Writer: Trey Parker
Director: Trey Parker
Network: Comedy Central, airs Wednesday nights
Original Telecast: June 8, 2011
Was it me or were Trey Parker and Matt Stone talking directly to all the fans who have complained what an uneven season of SOUTH PARK it’s been with the mid-season finale “You’re Getting Older.”
Or maybe Parker and Stone were expressing their own frustration with doing the same shtick week after week for fifteen seasons? They have a Broadway hit now with BOOK OF MORMON – who needs SOUTH PARK? Well, the fans do, for better and for worse and were rewarded handsomely with this episode.
The boys are notorious for addressing things very quickly, and this whole episode which dealt with generational shifts in taste and things that you once thought were cool, are now “s***” just hit a little close to home.
The episode begins with Stan’s 10th birthday party and his mom Sharon taking away a gift he got – a CD of a new kind of music called Tween Wave. He was bummed out that his mom hated the CD which she says sounded like s*** but then Stan’s dad Randy starts to defend his choice to listen to that music – and that he doesn’t want to be one of these parents who hates the stuff their kid’s love.
Well, when he puts the CD in, the music sounds like someone actually going to the bathroom with a little bit of a techno beat. Undeterred, Randy claims he likes the music and decides to start his own Tween Wave band – “Steamy Ray Vaughan” eventually adding a special guest – Steamy Nicks. The end result is two people on stage literally relieving themselves to a techno beat.
The big problem though is Stan. When he starts to listen to Tween Wave after his 10th birthday, he starts to realize it’s crap too. When he goes to the doctor, he discovers that his brain has been rewired. Not only does he think childhood things are crap, but everything else is too. There’s a clinical word for it, he’s become a “cynical ***hole.” Now, even his friends don’t want to hang out with him because he’s such a bummer and, THE HORROR, Kyle and Cartman are actually becoming close friends.
When Randy and Sharon realize they’re tired of going through the motions and doing the same things over and over again – they end up divorcing (or separating, it’s unclear), and the episode ends with Stan moving out of his house and losing his friends – with the actual Stevie Nicks song “Landslide” playing in the background.
Now this is what I call a bummer, but it’s also heartbreaking, and surprisingly real for a show that likes to push all of the comedy buttons.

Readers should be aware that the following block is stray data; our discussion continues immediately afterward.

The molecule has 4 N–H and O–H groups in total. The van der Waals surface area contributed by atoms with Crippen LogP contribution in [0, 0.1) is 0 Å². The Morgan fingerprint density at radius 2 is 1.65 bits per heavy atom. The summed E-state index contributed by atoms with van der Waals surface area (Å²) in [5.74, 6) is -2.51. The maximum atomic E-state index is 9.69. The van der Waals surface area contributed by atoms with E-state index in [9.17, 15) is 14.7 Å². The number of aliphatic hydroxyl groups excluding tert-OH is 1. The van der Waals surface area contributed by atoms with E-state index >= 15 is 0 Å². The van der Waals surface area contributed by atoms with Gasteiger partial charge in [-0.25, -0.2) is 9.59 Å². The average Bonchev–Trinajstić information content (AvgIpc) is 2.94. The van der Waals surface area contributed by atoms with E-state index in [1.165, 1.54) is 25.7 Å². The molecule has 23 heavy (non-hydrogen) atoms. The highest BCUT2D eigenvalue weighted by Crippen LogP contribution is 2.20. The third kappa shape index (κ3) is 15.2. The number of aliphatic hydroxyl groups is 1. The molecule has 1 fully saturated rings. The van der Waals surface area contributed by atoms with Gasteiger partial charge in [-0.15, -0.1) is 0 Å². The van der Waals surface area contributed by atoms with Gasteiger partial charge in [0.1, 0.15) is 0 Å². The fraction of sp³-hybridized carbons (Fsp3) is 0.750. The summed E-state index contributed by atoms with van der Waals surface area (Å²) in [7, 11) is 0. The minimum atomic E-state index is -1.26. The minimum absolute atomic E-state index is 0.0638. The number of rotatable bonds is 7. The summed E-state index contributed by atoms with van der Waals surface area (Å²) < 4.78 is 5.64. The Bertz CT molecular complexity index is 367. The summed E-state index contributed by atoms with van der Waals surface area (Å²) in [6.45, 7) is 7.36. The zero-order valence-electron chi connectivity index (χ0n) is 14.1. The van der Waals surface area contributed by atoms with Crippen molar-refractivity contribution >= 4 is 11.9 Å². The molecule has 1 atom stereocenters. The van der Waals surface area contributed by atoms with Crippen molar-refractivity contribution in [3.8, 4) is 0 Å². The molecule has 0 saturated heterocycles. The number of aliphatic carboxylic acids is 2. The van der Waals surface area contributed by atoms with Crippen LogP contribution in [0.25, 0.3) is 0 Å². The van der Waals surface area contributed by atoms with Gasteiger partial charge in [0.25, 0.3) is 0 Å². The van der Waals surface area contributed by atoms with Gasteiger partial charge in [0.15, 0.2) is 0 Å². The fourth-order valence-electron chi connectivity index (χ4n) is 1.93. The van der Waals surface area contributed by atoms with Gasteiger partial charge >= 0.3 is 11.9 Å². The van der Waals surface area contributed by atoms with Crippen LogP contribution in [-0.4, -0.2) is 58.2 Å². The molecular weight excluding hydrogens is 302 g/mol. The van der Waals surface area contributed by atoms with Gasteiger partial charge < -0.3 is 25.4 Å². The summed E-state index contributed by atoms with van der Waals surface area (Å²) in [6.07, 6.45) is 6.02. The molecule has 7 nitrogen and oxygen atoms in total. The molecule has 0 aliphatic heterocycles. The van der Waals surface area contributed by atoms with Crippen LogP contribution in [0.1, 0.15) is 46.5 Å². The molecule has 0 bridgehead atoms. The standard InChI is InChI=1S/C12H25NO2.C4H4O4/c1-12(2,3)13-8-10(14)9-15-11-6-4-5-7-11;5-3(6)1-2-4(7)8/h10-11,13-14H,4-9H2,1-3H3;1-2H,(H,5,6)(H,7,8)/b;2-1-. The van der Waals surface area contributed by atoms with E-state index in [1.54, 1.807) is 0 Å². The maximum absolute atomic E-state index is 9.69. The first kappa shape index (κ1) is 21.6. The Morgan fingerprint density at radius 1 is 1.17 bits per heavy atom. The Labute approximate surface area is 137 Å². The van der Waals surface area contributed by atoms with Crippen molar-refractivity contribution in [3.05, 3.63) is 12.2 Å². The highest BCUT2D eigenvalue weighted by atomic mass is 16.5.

Still, “You’re Getting Older” proves to be one of the best episodes of Season 15 yet, because it’s a giant f-you by Parker and Stone. The last episode of mid-season usually ends up being a little different or experimental, and this one definitely lives up to that legacy.
It’s also absolutely hilarious. The idea that everything Stan sees is literally poop and that nothing is funny anymore is classic SOUTH PARK. And the dark detour it takes by the end of the episode, only makes you hope that when the series returns in the fall, that this episode doesn’t just restart from scratch all over again (like it’s hinted at during Stan and Sharon’s conversation). And yes, it will be returning in the fall. There’s seven more episodes to Season 15, like every year, so those that are thinking Stone and Parker are through are seriously mistaken.
There are some great sight gags throughout – particularly when Stan sees people talking and s*** literally comes out of their mouth. And when Stan goes to see a movie, there are previews for new Adam Sandler and Jim Carrey movies – and the pay-offs to both are very funny (made even more funny by the fact that these are ACTUAL movies they’re parodying).
I also liked how the parents were trying to educate their kids on the music they grew up with – such as “Every Breath You Take” by the Police and when the kids hear it, they think it sounds like crap too.
“You’re Getting Old” touches upon some pretty interesting themes of what’s funny. One person’s crap is another person’s gold. The end result is a sharp, wickedly funny and somewhat tragic episode that takes SOUTH PARK into a daring new direction which is exactly what we expect them to do (especially after fans and reviewers like us have complained the show has not been up to its usual standards). Well, they sure showed us old “cynical ***holes.”
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UPDATE – Click on link for: Trey Parker reveals that SOUTH PARK is not ending (6-18-11)
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